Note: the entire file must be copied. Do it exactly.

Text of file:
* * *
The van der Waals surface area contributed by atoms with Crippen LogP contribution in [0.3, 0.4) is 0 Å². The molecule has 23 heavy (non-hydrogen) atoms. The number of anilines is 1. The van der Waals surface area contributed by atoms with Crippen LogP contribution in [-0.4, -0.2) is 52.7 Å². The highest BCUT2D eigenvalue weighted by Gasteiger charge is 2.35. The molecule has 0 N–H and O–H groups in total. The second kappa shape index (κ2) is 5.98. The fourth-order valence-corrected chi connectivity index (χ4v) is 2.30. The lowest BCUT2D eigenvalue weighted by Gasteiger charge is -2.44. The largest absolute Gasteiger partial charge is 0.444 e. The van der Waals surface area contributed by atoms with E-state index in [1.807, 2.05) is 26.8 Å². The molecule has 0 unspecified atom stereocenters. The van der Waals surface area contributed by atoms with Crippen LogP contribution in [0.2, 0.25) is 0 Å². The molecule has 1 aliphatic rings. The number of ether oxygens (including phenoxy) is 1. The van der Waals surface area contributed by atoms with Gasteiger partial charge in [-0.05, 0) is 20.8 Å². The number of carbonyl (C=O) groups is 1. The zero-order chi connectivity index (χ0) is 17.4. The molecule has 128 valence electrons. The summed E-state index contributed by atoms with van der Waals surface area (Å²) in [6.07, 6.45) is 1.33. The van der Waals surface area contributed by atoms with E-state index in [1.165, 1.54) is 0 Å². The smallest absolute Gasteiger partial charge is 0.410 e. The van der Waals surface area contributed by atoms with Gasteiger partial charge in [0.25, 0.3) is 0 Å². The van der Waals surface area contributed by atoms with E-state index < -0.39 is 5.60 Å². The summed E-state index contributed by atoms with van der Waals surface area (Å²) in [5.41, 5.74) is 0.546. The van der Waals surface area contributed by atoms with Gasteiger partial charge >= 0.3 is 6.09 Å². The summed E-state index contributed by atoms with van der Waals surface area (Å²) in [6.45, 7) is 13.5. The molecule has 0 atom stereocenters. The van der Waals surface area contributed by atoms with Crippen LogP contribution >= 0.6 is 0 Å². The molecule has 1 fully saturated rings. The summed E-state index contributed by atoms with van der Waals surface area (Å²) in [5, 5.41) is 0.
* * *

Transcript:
The van der Waals surface area contributed by atoms with Crippen LogP contribution in [0.3, 0.4) is 0 Å². The molecule has 23 heavy (non-hydrogen) atoms. The number of anilines is 1. The van der Waals surface area contributed by atoms with Crippen LogP contribution in [-0.4, -0.2) is 52.7 Å². The highest BCUT2D eigenvalue weighted by Gasteiger charge is 2.35. The molecule has 0 N–H and O–H groups in total. The second kappa shape index (κ2) is 5.98. The fourth-order valence-corrected chi connectivity index (χ4v) is 2.30. The lowest BCUT2D eigenvalue weighted by Gasteiger charge is -2.44. The largest absolute Gasteiger partial charge is 0.444 e. The van der Waals surface area contributed by atoms with E-state index in [1.807, 2.05) is 26.8 Å². The molecule has 0 unspecified atom stereocenters. The van der Waals surface area contributed by atoms with Crippen LogP contribution in [0.2, 0.25) is 0 Å². The molecule has 1 aliphatic rings. The number of ether oxygens (including phenoxy) is 1. The van der Waals surface area contributed by atoms with Gasteiger partial charge in [-0.05, 0) is 20.8 Å². The number of carbonyl (C=O) groups is 1. The zero-order chi connectivity index (χ0) is 17.4. The molecule has 128 valence electrons. The summed E-state index contributed by atoms with van der Waals surface area (Å²) in [6.07, 6.45) is 1.33. The van der Waals surface area contributed by atoms with E-state index in [1.165, 1.54) is 0 Å². The smallest absolute Gasteiger partial charge is 0.410 e. The van der Waals surface area contributed by atoms with Gasteiger partial charge in [0.25, 0.3) is 0 Å². The van der Waals surface area contributed by atoms with E-state index < -0.39 is 5.60 Å². The summed E-state index contributed by atoms with van der Waals surface area (Å²) in [5.41, 5.74) is 0.546. The van der Waals surface area contributed by atoms with Gasteiger partial charge >= 0.3 is 6.09 Å². The summed E-state index contributed by atoms with van der Waals surface area (Å²) in [6.45, 7) is 13.5. The molecule has 0 atom stereocenters. The van der Waals surface area contributed by atoms with Crippen LogP contribution >= 0.6 is 0 Å². The molecule has 1 fully saturated rings. The summed E-state index contributed by atoms with van der Waals surface area (Å²) in [5, 5.41) is 0.